It’s just over 10 km from Tobacco Caye to South Water Caye and today’s wind will push us perfectly southeast. Felix, who has barnacled his single kayak to our tandem for added stability, tells me that before working at IE he had thought sailing like this was “impossible.”
“It’s too small!” he exclaims. “People everywhere think we are crazy for doing this.”
Crazy like a fox. Within seconds of hoisting the sail, we’re cruising at twice paddling speed, tracking towards South Water Caye like we’re on rails. It’s a chauffeured ride — I relax and run my fingers through the temperate seawater as we parallel the reef. We’re cruising silent, save the breeze, the lapping of ocean against fiberglass and random fits of laughter from other group members who seem occasionally overcome with giddiness at our mode of transport.
Halfway to South Water Caye, we moor our kayaks and set up a picnic table atop a lightly submerged sandbar. Tobacco and South Water Cayes are mere dots to the north and south; I’m eating a chicken sandwich knee-deep in the Caribbean Sea. Maybe we are crazy. Between sailing kayaks, maniacal laughter and picnicking in the middle of the ocean, it could be hard to convince an onlooker otherwise.
Frederick Dodd welcomes us to South Water Caye. The owner of International Zoological Expeditions — a collection of waterside cabins scattered throughout a mangrove stand — Dodd first came to “British Honduras” 44 years ago as a herpetology graduate student from the University of Arizona. Obsessed with the country’s marine areas, he opened IZE in 1974 as a means to spend as much time here as possible, and to share this experience with the world.
“When I’m here, I forget about news, about home, about everything,” Dodd says post-dinner, as he guides me through a marine-life handbook. It’s easy to see why a scientist like Dodd would be compelled to settle in such a biodiverse area. In fact, scientists descend on this region from around the globe. A Smithsonian Institute Field Station sits within eyeshot, on neighbouring Carrie Bow Caye. And the next blustery morning, with that same northwest wind now blowing up foot-high chop atop two-foot rollers, we push off from South Water Caye to see the station for ourselves.
Wind, waves and currents all are in our favour as we paddle towards Carrie Bow; we practically surf. With a storm-cloud sky, deep-blue choppy waters and a stiff wind, I’m reminded of paddling back home on the West Coast — save the temperature. We’re soaked, but warm, when we surf ashore.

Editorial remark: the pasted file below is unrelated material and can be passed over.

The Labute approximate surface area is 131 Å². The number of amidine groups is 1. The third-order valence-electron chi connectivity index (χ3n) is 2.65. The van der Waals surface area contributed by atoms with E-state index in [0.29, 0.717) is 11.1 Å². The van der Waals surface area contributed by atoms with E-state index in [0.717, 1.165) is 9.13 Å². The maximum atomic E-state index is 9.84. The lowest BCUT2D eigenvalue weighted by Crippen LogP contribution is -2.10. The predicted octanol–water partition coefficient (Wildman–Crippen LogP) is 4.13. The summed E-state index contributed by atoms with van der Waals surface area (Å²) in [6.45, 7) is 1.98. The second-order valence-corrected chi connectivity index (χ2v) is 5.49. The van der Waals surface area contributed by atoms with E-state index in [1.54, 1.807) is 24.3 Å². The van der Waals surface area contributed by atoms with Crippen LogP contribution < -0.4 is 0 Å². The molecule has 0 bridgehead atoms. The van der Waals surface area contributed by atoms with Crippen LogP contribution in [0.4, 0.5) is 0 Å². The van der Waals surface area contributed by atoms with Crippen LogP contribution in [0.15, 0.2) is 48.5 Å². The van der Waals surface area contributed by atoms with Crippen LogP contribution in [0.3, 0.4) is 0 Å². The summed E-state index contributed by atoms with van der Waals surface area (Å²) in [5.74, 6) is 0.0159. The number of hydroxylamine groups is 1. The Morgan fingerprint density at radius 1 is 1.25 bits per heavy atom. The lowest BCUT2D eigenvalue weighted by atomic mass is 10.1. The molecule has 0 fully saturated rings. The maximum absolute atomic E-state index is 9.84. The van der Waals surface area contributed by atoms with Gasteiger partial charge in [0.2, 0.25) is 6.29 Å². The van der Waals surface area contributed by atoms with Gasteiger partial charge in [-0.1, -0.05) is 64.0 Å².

Gary Peresta, an environmental engineer with the Smithsonian Institute Environmental Research Center, is beaming when we arrive, eager to show newcomers around. Over the past 30 years, he quickly explains, work at this institute has resulted in 500 published papers — a raging success for a remote frontier laboratory that more resembles a beach shack than a research station.
“Not much science can be done here without the help of plastic pails and PVC piping,” says Peresta, showing us one instrument that is actually a modified turkey roaster.
I learn that mangrove conservation is at the forefront of the centre’s work. Resort developers, Peresta explains, cut down mangroves then dredge up sand for tourists to laze upon. But without mangroves, the islands quickly erode into the ocean. Carrie Bow Caye once had a twin, just a few hundred metres away. Its mangroves were cut down, now all that remains is a shallow point in the sea.
“People think mangroves are a renewable resource,” says Peresta, shaking his head. He points out a stretch of sand where Smithsonian scientists have been attempting to regrow mangroves for the past 30 years. Three small saplings, each no taller than a yardstick, are all they’ve managed to cultivate in that entire time.
As we depart Carrie Bow, the wind becomes our enemy. Rain hits like BBs; it feels like I’m paddling on a treadmill. We dig our blades in and punch-pull the kayak through the storm. I like paddling in such conditions. Travel should never be too easy.
It’s our last full day and the group is lucid. Over breakfast, a woman from Alberta remarks on how most of her friends back home would never go on a trip like this.
“Most Belizeans won’t do the things you are doing,” Karm interjects, explaining that many mainland nationals have an unnatural fear of the ocean. “Belizeans don’t hike, unless you have to get somewhere. We don’t bicycle, unless you are professional or you have somewhere to go. We don’t camp — why leave a perfectly good house?”
It’s sound logic, especially given the morning’s brief rainstorm, but we set out from IZE’s cozy cookhouse anyway. Our destination is Twin Cayes; a pair of mangrove stands that hug one another like a yin-yang about three kilometres westward. As we push off, the sun threatens to burn off the clouds once again. In the seven days I’ve been here, I’ve seen a year’s worth of weather.
We soon slip into the centre of the cayes. The area resembles a gator swamp, though I learn manatees are the only large creatures known to the area; it’s perfectly safe for a snorkel. We ease from our kayaks into the calm water — ever gently, conscious of the delicate ecosystem of which we are now within.
If the Mesoamerican Reef is like an action film, a mangrove stand is strictly art-house. Rather than blasts of vibrant colour and frantic schools of fish, I have to focus to see wary lobsters, flighty angelfish and reclusive sea anemones living amongst elaborate root systems. It’s serenity at its finest. Womb-like. An hour-and-a-half disappears as if I was sleeping. I am finally on Belizean time.
We paddle back through Twin Cayes, past a barking dog standing sentinel on an empty dock, and into the open water. It’s the final push of the week — there’s no reason to conserve strength. Without a word, we pick up our pace. Our kayak pulls adeptly ahead. Even fit Felix has to catch up.
“Look at you cruisers! Cruising along!” he laughs.
Laser focused, core engaged and paddling in unison, our boat slices forward. Storm, calm; ebb, flow; sunset, sunrise. I am in rhythm. I still can’t dance. But at this moment, I’m doing my own personal Paranda.
If You Go:
Book the Paradise Islands tour at islandexpeditions.com.
This article originally appeared in the Fall 2014 issue.